kept the flowers

The constant battle: body image and food

on 04/05/2013

A woman’s relationship with her body and food is often tumultuous. I never thought mine was until recently. It all started when I took depakote and lithium, which made me gain weight.

My whole life it had been easy for me to maintain a good figure. I certainly didn’t have to try in high school and most of college. Hot dogs and calzones were the norm. In my early 20s I did karate, which definitely kept any weight at bay. But when I started putting on the pounds because of meds it only added onto my crushing depression. I didn’t realize how much my self esteem was tied to my body. I might have known it on some level, but it all the sudden became very clear.

Once the depression lifted enough for me to start doing something about the weight I started counting calories. This is definitely an effective way to eat better and avoid overeating, but it also makes you hyper-focused on everything you eat. Like my iphone, entering calories and exercise into my app is now basically an addiction. I’m constantly thinking about what I’m going to eat next, how many calories it is, and how that will impact what I can eat for the rest of the day.

Of course what’s tricky about food is that we have to eat it…and it’s enjoyable. But I find that I’m constantly battling between restricting everything I eat and wanting to eat higher calorie more yummy foods. And I’ve come to realize that food consumes a lot of my thoughts each day. Not just how to keep my calories down but the things I wish I could eat—the things that I love and crave the most. As I write this I’m eating lemon yogurt instead of one of the lemon cupcakes on the work kitchen counter.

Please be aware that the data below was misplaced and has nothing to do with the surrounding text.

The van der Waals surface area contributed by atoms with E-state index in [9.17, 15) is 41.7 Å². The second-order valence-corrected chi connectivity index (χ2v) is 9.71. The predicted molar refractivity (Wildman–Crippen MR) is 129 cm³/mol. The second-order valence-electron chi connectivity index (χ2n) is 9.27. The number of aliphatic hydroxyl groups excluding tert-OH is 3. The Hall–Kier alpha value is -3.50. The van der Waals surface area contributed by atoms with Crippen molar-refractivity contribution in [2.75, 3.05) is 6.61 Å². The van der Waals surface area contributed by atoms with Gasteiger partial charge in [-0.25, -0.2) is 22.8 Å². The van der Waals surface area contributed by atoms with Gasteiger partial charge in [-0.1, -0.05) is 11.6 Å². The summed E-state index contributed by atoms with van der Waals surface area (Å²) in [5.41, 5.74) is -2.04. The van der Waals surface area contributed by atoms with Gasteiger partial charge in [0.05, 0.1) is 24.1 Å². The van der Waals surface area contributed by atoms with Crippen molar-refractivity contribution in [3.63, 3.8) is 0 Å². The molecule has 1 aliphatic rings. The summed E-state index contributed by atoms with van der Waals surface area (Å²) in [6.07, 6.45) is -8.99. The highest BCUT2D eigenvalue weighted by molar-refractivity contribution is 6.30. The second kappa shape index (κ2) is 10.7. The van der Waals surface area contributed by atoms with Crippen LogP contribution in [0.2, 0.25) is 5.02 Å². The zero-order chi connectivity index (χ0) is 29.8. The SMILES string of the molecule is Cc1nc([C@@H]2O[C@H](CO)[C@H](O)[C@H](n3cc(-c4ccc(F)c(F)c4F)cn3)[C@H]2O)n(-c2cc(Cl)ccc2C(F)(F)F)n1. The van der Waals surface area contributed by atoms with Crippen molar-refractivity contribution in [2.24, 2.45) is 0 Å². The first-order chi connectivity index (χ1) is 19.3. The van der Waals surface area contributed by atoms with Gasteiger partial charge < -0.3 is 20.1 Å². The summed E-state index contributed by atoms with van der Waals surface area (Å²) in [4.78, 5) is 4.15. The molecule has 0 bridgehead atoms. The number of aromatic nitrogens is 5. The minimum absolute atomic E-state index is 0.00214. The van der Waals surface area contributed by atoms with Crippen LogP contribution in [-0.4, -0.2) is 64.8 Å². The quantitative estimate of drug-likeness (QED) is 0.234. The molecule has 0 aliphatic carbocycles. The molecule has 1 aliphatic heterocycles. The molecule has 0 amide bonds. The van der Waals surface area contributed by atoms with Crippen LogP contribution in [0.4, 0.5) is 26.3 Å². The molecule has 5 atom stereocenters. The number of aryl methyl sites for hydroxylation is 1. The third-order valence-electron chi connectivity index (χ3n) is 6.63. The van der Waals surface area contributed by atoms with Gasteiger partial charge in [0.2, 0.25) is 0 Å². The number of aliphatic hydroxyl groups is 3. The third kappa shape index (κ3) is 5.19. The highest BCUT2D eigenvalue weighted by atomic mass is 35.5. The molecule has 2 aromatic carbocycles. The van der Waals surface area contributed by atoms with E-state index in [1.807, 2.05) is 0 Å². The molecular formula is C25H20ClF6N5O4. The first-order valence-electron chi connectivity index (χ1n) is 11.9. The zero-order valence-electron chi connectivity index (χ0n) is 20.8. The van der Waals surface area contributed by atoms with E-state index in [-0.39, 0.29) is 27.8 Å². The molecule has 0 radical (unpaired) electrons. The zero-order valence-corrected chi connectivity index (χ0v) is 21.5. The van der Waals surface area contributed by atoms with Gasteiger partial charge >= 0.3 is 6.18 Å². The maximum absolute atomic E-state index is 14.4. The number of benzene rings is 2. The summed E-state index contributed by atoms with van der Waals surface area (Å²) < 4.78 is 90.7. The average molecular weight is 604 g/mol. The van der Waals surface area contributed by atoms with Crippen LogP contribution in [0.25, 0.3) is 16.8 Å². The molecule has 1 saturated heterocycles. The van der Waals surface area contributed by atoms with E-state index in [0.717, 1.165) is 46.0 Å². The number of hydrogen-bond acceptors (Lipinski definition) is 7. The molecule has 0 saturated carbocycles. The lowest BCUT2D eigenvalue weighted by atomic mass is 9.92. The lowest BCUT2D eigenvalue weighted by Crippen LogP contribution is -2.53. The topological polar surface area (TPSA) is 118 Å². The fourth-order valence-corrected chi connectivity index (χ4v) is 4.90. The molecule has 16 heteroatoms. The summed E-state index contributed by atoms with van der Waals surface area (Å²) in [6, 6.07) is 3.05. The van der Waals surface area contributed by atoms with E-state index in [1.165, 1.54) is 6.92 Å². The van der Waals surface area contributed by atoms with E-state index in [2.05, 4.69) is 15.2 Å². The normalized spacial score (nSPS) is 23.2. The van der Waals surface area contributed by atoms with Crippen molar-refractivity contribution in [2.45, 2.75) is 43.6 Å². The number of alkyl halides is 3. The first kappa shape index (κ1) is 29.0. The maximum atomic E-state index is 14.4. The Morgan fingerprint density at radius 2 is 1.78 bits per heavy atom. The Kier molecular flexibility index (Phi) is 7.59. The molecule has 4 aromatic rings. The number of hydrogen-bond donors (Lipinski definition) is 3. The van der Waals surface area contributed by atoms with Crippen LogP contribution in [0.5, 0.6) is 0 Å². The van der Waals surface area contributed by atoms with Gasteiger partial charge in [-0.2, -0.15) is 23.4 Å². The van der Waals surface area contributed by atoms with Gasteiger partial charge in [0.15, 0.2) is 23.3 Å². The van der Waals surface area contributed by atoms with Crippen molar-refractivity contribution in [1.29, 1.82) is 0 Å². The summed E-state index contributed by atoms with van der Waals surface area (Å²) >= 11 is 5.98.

Many people eat to self soothe and comfort themselves. I realized recently that I’ve always done this. Perhaps it’s a product of experiencing the depression and anxiety that bipolar disorder can bring. But I think I’m letting food consume way too many of my thoughts. And this is something that’s hard to admit. No one wants to seem like a food-crazed glutton who only thinks about food. But I can’t seem to help it.

I know that there must be a balance between avoiding unhealthy food and indulging once and a while so that you don’t go completely crazy. People who don’t find that balance are usually doomed to fail whatever diet they’re trying to keep.

But whenever I think the weight is creeping up on me or I’m just not pleased with what I see in the mirror that day, I’ll usually start restricting myself again. But I can only keep that up so long before I just need to have pizza or fries or a sub or anything with cheese.

I’m not sure how to break this thought pattern. How do I become less focused on food? I don’t want to have to give up counting my calories, but do I need to? I’m scared to put on weight but I don’t want to be a slave to a crazy diet and these recurring thoughts my whole life. Any advice from the peanut gallery?

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2 responses to “The constant battle: body image and food

  1. 1wanderingtruthseeker says:

    I have no advice for you. I am bi-polar and all of my life, I have been thin up until maybe 8 years ago when I got on the complete medications for bi-polar. Now I have ballooned up. I eat because the food tastes so very, very good. Like a doctor told my Dad, “if it tastes good, spit it out.”

  2. I HATED when you started counting calories. Really, really hated it. There is a balance to be found. Deciding which foods are the right foods at the right time and how often to eat them, and always allowing yourself a cheat day every week. You stay plenty active. That’s the key – you saw what it did for me when I stuck to it! Working on it myself, and it’s working again. It would also help to limit that snack cabinet – if it’s there – you’ll want it! Power of suggestion!

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